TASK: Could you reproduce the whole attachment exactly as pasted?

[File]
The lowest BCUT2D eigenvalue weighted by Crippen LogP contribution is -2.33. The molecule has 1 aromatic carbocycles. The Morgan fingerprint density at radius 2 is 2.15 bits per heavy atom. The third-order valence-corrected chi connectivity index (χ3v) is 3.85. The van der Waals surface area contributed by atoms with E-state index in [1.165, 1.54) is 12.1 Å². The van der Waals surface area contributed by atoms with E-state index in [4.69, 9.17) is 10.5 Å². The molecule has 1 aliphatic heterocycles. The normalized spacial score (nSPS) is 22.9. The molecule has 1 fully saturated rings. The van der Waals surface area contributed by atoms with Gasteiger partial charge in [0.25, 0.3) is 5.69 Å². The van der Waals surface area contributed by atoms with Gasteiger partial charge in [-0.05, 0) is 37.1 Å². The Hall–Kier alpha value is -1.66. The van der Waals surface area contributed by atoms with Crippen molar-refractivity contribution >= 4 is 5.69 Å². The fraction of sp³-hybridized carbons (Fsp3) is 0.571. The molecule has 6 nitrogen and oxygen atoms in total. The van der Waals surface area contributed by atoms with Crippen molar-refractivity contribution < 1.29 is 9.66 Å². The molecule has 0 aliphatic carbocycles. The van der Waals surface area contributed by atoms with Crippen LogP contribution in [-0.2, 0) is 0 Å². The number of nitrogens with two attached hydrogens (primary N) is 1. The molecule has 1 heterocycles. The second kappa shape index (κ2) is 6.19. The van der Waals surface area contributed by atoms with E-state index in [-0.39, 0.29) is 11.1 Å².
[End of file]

The lowest BCUT2D eigenvalue weighted by Crippen LogP contribution is -2.33. The molecule has 1 aromatic carbocycles. The Morgan fingerprint density at radius 2 is 2.15 bits per heavy atom. The third-order valence-corrected chi connectivity index (χ3v) is 3.85. The van der Waals surface area contributed by atoms with E-state index in [1.165, 1.54) is 12.1 Å². The van der Waals surface area contributed by atoms with E-state index in [4.69, 9.17) is 10.5 Å². The molecule has 1 aliphatic heterocycles. The normalized spacial score (nSPS) is 22.9. The molecule has 1 fully saturated rings. The van der Waals surface area contributed by atoms with Gasteiger partial charge in [0.25, 0.3) is 5.69 Å². The van der Waals surface area contributed by atoms with Gasteiger partial charge in [-0.05, 0) is 37.1 Å². The Hall–Kier alpha value is -1.66. The van der Waals surface area contributed by atoms with Crippen molar-refractivity contribution >= 4 is 5.69 Å². The fraction of sp³-hybridized carbons (Fsp3) is 0.571. The molecule has 6 nitrogen and oxygen atoms in total. The van der Waals surface area contributed by atoms with Crippen molar-refractivity contribution < 1.29 is 9.66 Å². The molecule has 0 aliphatic carbocycles. The van der Waals surface area contributed by atoms with Crippen LogP contribution in [-0.2, 0) is 0 Å². The number of nitrogens with two attached hydrogens (primary N) is 1. The molecule has 1 heterocycles. The second kappa shape index (κ2) is 6.19. The van der Waals surface area contributed by atoms with E-state index in [-0.39, 0.29) is 11.1 Å².